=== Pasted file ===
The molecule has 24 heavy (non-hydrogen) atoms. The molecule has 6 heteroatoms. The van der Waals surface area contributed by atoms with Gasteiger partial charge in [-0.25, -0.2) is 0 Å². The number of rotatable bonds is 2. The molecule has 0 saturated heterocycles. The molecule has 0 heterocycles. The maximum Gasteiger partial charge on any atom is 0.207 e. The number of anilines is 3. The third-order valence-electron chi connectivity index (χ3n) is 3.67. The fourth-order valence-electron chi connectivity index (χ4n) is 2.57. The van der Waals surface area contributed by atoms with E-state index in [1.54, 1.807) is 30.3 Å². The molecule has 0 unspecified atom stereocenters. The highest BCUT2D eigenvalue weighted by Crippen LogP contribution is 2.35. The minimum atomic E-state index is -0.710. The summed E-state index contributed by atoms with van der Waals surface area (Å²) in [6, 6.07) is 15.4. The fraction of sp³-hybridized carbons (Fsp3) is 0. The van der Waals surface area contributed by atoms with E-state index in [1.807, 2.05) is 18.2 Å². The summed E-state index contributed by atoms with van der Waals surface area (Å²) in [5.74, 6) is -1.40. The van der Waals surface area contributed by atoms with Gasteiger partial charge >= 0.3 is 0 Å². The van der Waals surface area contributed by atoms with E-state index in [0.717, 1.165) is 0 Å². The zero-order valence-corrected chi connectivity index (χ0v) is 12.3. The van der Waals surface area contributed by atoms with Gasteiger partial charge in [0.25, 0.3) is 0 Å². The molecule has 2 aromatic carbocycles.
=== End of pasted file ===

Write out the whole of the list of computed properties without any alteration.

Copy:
The molecule has 24 heavy (non-hydrogen) atoms. The molecule has 6 heteroatoms. The van der Waals surface area contributed by atoms with Gasteiger partial charge in [-0.25, -0.2) is 0 Å². The number of rotatable bonds is 2. The molecule has 0 saturated heterocycles. The molecule has 0 heterocycles. The maximum Gasteiger partial charge on any atom is 0.207 e. The number of anilines is 3. The third-order valence-electron chi connectivity index (χ3n) is 3.67. The fourth-order valence-electron chi connectivity index (χ4n) is 2.57. The van der Waals surface area contributed by atoms with E-state index in [1.54, 1.807) is 30.3 Å². The molecule has 0 unspecified atom stereocenters. The highest BCUT2D eigenvalue weighted by Crippen LogP contribution is 2.35. The minimum atomic E-state index is -0.710. The summed E-state index contributed by atoms with van der Waals surface area (Å²) in [6, 6.07) is 15.4. The fraction of sp³-hybridized carbons (Fsp3) is 0. The van der Waals surface area contributed by atoms with E-state index in [1.807, 2.05) is 18.2 Å². The summed E-state index contributed by atoms with van der Waals surface area (Å²) in [5.74, 6) is -1.40. The van der Waals surface area contributed by atoms with Gasteiger partial charge >= 0.3 is 0 Å². The van der Waals surface area contributed by atoms with E-state index in [0.717, 1.165) is 0 Å². The zero-order valence-corrected chi connectivity index (χ0v) is 12.3. The van der Waals surface area contributed by atoms with Gasteiger partial charge in [0.25, 0.3) is 0 Å². The molecule has 2 aromatic carbocycles.